Warm Bodies Heats Up Theaters

While movies and television have lately been plagued with the apocalyptic and zombie genres, few have really delved into the mind and emotions of the flesh-eating monsters. Rarely are the movies or shows ever written from their point of view, and they hardly ever have a zombie romance.

However, Warm Bodies, written and directed by Jonathan Levine, seems to have created a genre of its own-meshing together romantic comedy and zombie-horror in a clever way.

The zombies are not portrayed as the villains per se, but rather  are victims of a plague in limbo between their former human lives and their ultimate demise. The film is narrated by R (Nicholas Hoult), a zombie, whose only memory of his human life is that his name began with an R.

During a routine feeding on some of the few humans who have survived the mysterious zombie-causing epidemic, R meets Julie and becomes immediately drawn to her after eating her boyfriend’s brains (romantic, huh?). R then adopts some of the late boyfriend’s memories with Julie and is inclined to protect her.

Julie (Teresa Palmer) is a witty, fearless tomboy whose charisma is definitely an asset to the film. After saving her from his fellow undead, R begins to bond with Julie over similar music interests, old records and other artifacts R has collected over time. The connection he makes with her slowly begins to humanize him and as anyone could have predicted, they fall in love.

However, they run into some complications. Julie’s father is the head of a group of mercenaries with the intent to eliminate all of the zombies, and Julie must eventually return the favor of R saving her. They also must avoid the “Bonies,” skeletal villains that all zombies eventually become once they lose all aspects of their humanity and no longer have any control over their minds.

Despite an absolutely absurd plot, the likability and chemistry of the characters makes it actually believable and oddly romantic. While the whole “love conquers all” theme is relatively unoriginal and predictable, the zombie twist helps it avoid the label of a total cliché.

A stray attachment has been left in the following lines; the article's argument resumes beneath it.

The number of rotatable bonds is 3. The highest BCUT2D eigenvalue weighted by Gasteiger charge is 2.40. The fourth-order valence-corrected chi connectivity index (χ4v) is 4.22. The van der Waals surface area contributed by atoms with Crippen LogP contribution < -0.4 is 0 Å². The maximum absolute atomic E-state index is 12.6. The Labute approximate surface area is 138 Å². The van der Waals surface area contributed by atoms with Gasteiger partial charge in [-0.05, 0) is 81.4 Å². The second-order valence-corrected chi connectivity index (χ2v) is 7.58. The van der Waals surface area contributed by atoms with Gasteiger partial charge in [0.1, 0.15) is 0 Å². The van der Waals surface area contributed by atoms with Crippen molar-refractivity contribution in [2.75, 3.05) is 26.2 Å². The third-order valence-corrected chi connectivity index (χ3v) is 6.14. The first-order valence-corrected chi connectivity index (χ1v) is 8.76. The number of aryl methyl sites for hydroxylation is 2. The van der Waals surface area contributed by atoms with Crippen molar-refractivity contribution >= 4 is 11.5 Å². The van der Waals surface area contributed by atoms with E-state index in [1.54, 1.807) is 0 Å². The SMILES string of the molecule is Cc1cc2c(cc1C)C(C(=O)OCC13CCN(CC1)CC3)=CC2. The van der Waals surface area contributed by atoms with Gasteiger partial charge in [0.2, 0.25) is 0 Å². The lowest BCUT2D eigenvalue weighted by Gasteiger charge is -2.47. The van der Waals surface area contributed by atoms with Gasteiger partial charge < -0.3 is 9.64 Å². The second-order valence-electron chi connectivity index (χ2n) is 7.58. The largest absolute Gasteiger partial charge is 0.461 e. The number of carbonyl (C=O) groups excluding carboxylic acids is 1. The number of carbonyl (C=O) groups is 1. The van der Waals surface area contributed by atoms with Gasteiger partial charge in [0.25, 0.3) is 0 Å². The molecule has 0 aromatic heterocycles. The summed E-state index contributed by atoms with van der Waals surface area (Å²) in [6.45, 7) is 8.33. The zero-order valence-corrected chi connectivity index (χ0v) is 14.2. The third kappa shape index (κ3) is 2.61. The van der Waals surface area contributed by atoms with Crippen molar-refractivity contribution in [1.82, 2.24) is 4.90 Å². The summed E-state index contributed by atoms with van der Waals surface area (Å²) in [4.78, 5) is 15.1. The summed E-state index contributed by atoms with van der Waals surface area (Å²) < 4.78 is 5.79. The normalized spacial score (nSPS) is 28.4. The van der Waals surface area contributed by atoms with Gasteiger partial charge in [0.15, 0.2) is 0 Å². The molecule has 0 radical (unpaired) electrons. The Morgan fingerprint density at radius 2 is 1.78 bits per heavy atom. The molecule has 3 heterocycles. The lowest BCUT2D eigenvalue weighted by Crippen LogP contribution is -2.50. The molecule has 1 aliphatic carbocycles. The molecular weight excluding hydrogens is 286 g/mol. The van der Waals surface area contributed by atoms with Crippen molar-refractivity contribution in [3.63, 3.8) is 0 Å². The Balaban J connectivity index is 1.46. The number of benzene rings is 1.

The comedic aspect of the film rests almost entirely on Hoult’s inner monologue as R and the one-liners delivered by his best zombie friend M (Rob Corddry), but the humor dwindles away by the end of the movie.

The comedy and eccentricity of the plot seem to be the only thing separating Warm Bodies from your average cheesy romance. There is definitely not as much suspense or gore as one would expect from a stereotypical zombie movie, but this is forgivable considering the main element of the film is the unfolding love-story.

With the assistance of excellent makeup, Hoult makes for a very convincing zombie. Despite having hardly any lines (excluding his narration of course), he still manages to give an impressive and comedic performance through his body language and physical disposition. This isn’t surprising given Hoult’s background. He received much critical acclaim in 2002’s About a Boy and in the raunchy hit British series “Skins.”

All of the actors, including those with supporting roles like Corddry and Julie’s friend Nora (Analeigh Tipton), delivered notable performances, and with a less adequate cast the movie would have been a total disaster. Considering the unconventionality of the relationship between R and Julie, it was crucial for the two to give solid performances in order for it to be at all relatable and thankfully they succeeded.

The soundtrack included music from Guns ‘N Roses, Bruce Springsteen, Bon Iver and Bob Dylan, to name a few, and was definitely a nice touch to the film. All of the music was appropriate for the scene and played at just the right times.

The PG-13 movie is definitely directed towards the teen audience (and rightfully so) with only slight violence and some crude language.

The finished product was likely the best they could do given the storyline. While it wasn’t a complete waste of 97 minutes, it definitely was not a movie I’d think about watching a second time. Then again, when making a romance movie with zombies and trying to include action, sentiment and humor, mediocrity is pretty much inevitable.